Fungos endofíticos de Serjania lethalis A.St-Hil e seu potencial fitotóxico
Abdalla, Viviane de Cassia Pereira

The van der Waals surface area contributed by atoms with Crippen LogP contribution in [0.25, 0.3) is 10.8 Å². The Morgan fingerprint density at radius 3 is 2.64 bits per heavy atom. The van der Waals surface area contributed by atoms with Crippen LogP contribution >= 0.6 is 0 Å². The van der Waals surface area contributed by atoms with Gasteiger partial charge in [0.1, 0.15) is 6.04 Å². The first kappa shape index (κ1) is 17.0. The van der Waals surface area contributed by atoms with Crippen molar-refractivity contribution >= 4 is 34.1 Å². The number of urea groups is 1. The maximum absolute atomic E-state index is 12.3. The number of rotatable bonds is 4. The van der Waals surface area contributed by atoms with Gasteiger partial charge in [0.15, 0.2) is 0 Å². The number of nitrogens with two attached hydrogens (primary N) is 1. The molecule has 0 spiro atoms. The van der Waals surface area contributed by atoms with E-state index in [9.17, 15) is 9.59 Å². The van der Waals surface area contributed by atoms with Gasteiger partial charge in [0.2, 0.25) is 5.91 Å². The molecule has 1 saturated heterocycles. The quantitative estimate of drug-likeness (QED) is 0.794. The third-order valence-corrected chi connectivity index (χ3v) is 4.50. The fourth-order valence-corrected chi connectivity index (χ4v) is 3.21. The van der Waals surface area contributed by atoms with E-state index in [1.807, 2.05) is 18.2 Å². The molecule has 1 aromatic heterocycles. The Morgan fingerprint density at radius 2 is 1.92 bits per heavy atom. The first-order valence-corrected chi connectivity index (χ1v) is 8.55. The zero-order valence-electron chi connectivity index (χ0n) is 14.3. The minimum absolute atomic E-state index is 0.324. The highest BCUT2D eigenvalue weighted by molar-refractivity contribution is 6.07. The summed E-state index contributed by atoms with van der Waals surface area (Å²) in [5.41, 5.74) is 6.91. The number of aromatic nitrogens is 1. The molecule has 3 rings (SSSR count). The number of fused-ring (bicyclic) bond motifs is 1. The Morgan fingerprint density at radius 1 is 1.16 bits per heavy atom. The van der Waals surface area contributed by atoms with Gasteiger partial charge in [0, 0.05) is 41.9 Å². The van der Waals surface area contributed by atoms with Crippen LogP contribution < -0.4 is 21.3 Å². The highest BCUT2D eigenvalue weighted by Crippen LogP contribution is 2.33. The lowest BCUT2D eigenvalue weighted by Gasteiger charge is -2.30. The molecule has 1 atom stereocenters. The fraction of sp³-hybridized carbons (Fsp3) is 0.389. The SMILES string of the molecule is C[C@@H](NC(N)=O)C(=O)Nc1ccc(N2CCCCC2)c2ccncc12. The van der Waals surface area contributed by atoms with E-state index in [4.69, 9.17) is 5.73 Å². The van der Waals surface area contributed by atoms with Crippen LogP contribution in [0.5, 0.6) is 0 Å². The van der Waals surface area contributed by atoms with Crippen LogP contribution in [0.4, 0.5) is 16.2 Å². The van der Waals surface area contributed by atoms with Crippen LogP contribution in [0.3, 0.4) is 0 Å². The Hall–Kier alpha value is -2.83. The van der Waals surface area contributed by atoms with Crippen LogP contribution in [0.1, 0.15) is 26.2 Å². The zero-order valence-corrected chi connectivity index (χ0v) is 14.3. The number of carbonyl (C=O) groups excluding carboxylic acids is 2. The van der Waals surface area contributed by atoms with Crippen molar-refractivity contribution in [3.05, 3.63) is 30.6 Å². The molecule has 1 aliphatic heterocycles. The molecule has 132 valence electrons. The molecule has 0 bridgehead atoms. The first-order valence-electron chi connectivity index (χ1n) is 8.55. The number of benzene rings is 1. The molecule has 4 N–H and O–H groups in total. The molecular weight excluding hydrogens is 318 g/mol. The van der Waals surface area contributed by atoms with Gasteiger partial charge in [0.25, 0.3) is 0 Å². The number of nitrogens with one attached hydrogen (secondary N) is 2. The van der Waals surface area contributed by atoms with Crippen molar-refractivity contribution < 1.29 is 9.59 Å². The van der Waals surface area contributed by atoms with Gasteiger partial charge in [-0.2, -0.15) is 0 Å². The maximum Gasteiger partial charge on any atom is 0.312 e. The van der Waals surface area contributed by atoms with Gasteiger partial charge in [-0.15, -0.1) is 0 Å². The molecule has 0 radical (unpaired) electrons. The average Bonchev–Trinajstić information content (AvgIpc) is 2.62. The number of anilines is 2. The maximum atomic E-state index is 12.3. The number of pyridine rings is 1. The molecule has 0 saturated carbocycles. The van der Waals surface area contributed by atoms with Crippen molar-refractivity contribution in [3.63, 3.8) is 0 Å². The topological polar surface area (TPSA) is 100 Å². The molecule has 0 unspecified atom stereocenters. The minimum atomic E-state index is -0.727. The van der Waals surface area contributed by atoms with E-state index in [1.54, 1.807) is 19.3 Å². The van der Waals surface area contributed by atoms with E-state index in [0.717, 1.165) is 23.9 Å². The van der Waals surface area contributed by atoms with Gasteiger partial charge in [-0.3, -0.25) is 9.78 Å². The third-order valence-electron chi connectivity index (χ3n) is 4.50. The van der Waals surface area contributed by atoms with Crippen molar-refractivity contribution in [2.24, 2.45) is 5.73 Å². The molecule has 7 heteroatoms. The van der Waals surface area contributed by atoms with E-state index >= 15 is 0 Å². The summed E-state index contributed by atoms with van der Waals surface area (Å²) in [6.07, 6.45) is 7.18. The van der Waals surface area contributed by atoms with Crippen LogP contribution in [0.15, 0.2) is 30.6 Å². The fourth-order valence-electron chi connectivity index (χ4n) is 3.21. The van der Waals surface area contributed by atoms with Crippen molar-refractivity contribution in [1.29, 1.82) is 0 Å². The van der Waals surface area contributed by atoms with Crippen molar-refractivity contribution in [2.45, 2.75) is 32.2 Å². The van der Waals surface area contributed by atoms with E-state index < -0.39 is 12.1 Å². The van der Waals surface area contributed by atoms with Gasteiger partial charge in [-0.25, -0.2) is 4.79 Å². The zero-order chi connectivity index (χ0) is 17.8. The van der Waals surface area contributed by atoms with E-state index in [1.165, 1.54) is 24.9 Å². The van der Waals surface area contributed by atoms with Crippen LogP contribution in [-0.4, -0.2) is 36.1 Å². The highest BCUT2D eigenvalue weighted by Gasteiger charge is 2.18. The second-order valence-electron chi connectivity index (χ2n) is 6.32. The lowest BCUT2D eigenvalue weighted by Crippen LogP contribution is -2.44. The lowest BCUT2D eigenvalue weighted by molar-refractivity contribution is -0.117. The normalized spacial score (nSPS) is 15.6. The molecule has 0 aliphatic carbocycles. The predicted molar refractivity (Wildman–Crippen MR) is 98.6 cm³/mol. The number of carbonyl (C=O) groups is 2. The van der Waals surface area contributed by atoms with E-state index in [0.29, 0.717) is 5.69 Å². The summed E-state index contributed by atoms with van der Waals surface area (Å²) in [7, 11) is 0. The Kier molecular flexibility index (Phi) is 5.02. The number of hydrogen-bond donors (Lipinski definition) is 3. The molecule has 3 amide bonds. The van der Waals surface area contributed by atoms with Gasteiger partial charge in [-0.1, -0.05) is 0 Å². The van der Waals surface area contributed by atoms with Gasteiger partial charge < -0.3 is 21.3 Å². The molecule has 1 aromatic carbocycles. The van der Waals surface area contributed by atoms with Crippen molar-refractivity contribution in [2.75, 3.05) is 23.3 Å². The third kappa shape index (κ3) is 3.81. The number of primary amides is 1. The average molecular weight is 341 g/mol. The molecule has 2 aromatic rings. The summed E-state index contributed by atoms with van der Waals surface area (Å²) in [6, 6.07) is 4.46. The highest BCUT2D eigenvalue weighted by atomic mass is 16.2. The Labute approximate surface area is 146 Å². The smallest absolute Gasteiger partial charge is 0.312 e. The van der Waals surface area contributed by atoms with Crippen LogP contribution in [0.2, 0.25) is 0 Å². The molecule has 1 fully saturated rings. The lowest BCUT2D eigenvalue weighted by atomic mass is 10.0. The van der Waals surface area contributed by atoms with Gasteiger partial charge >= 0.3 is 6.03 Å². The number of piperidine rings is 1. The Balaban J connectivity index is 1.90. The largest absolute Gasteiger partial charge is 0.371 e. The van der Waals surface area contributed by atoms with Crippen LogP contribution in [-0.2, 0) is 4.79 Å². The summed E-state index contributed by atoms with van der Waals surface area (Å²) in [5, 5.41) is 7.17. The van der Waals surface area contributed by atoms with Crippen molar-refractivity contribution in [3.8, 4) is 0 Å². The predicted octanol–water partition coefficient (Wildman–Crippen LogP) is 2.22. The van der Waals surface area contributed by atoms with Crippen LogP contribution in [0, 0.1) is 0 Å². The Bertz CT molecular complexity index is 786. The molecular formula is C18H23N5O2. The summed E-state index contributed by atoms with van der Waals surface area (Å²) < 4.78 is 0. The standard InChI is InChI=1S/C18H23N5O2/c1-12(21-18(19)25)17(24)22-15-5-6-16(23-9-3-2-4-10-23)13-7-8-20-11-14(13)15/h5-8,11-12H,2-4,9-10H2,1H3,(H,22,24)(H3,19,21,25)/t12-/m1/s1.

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Endophytic fungi live asymptomatically within plant organs without causing them any harm. These fungi live in symbiotic association with plants, and their secondary metabolism produces compounds that are used by plants as a defense mechanism to attack predators and pathogens. In this work, 29 endophytic fungi were isolated from healthy mature leaves of Serjania lethalis, a liana belonging to the family Sapindaceae of common occurrence in the Brazilian cerrado. These fungi were characterized macro and microscopically, and some genera could be identified with the aid of molecular biology techniques. This work was a pioneer in the isolation, and identification of endophytes in this plant species. Two fungi were selected for the studies of evaluation of the phytotoxic potential, being them an Alternaria sp, and a Diaporthe sp. For these studies two extracts of each fungus were initially prepared, a mycelial extract, and an extract of culture medium. The former was extracted with ethanol, and the second with ethyl acetate. An extract of sterile culture medium was also prepared. Initially, the extracts were tested on the growth of wheat coleoptiles (Triticum aestivum) in order to select the most active ones, and it was verified that the extract of culture medium of Alternaria sp and the mycelial extract of Diaporthe sp. were those that presented greater phytotoxicity on the growth of the coleoptilos, when compared with the negative control treatment. The extract of sterile culture medium was not active. The most active extracts from each fungus were seed germination, seedling growth, and metaxilema cell growth experiments with the invasive species Euphorbia heterophylla, and Megathyrsus maximus. The extract of Alternaria sp culture medium was found to be phytotoxic for the growth of E. heterophylla seedlings. The mycelial extract of the fungus Diaporthe sp. decreased the percentage of seed germination, and growth of the root of M. maximus seedlings. It was also phytotoxic for the growth of Euphorbia heterophylla seedlings. Such extracts contain secondary metabolites produced by the fungi that are responsible for such activities. In order to know the metabolites present in the culture medium extract of Alternaria sp. This extract was fractionated on a normal phase silica column, and its fractions were analyzed by mass spectrometry (HPLC-MS), and nuclear magnetic resonance (NMR) Thus, indol-3-carboxylic acid and the diketopiperazines cycle (Pro-Leu), cycle (Pro-Val), and cycle (Pro-Ile) were identified. These compounds were tested on growth of wheat coleoptiles and the results indicated that only indole-3- carboxylic acid (ICA) was phytotoxic for wheat coleoptile growth. The phytotoxic 8 activity of ICA was better explored by carrying out tests on seed germination, seedling growth, and metaxilema cells of Euphorbia heterophylla and Megathyrsus maximus. A buffer solution and indoleacetic acid (IAA), a plant hormone with a similar structure to ICA, were used as controls. It was verified that ICA affected the parameters of the germination of the two invasive species tested, as well as the growth of the aerial part and root of E. heterophylla, and the root of M. maximus. Controls did not affect any of the parameters studied. ICA esterification reactions were performed with three different alcohols, methanol, ethanol and hexanol, producing, respectively, the methyl esters Methyl-Indole-3-carboxylate, Ethyl-Indole-3-carboxylate, and Hexyl- Indole-3-carboxylate. The phytotoxic activity of the three esters was evaluated by growth of wheat coleoptiles, and it was found by increasing the alkyl chain, it promotes an increase in phytotoxicity. The IC50 and the lipophilicity coefficient were measured, and together they showed a lower IC50 value for the higher chain esters, and a higher lipophilicity index for them. Thus, we conclude that ICA, a secondary metabolite produced by the endophytic fungus of Serjania lethalis leaves, was phytotoxic to the invasive species tested, and it is a promising natural phytotoxic agent.